Humanistic approach answers ________ questions of prehistory
when, how, and what
Comparative approach answers _____ questions of prehistory
The belief that human societies have evolved culturally along a single developmental trajectory. This perspective is no longer used.
unilineal cultural evolution
Progress results from increasingly rational thought, which lets people gain wealth and leisure time necessary to control nature and improve themselves morally
enlightenment philosophy
The idea that the world’s existing peoples reflect different stages of human cultural evolution
comparative method
Conflict between societies and classes removes unfit individuals and social forms, benefits humanity in long run
social Darwinism
The view that each culture is the product of a unique sequence of developments in which chance plays a major role in bringing about change
historical particularism
Social formations that lie between egalitarian foragers and ranked societies, normally horticultural and sedentary, competition present
tribal societies
A centralized political system found in complex societies, have virtual monopoly on power to coerce
archaic state
A complex urban society with high cultural achievement in arts and sciences, craft specialization, surplus of food/labor, hierarchically stratified social organization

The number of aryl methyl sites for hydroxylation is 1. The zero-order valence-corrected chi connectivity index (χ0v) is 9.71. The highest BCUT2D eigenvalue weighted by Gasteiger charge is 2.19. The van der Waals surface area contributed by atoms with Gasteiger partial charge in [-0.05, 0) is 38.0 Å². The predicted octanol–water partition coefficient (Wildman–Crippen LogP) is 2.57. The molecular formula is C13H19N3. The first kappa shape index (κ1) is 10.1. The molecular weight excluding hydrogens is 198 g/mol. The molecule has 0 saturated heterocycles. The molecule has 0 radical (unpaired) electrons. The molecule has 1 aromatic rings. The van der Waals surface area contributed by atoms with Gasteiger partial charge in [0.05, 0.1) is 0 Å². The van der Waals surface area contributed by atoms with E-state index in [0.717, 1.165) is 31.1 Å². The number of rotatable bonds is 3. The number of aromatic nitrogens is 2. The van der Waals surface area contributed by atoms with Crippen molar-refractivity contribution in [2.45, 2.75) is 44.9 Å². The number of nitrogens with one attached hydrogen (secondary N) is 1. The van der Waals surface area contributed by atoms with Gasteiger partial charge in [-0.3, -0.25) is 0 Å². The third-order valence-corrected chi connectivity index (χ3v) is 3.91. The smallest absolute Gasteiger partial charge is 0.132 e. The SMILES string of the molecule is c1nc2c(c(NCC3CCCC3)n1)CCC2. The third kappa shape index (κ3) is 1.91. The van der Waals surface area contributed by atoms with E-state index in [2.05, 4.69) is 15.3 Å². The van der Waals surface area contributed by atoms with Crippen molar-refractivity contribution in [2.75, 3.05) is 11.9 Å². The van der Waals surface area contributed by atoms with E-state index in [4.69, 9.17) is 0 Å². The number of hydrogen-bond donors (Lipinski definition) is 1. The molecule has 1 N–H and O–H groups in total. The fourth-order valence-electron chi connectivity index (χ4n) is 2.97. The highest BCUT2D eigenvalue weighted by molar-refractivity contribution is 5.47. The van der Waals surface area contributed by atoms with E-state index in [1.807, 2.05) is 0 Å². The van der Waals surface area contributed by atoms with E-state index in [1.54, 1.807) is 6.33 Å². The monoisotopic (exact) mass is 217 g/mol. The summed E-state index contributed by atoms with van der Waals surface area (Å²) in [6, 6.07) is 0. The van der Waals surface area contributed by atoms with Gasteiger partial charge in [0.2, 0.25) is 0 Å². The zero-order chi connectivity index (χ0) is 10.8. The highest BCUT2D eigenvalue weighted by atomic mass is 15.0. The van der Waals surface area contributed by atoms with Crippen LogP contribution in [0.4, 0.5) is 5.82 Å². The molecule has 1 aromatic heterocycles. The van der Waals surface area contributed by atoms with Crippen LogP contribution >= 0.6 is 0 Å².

Cultivation using only hand tools, land used for a few years and then allowed to lie fallow
Using draft animals, machinery, or hand cultivation in which plots are used annually
intensive agriculture
Childe: Animal domestication occurred as animals, plants, and people congregated around water sources during arid years, agriculture preceded
oasis theory
Braidwood: Agriculture arose in areas where ancestors of wheat and barley grew because people wanted to increase productivity and stability of food base
hilly flanks theory
The effects of a population reaching carrying capacity
population pressure
Agriculture arose because of overpopulation in favorable environment that cause emigration to marginal lands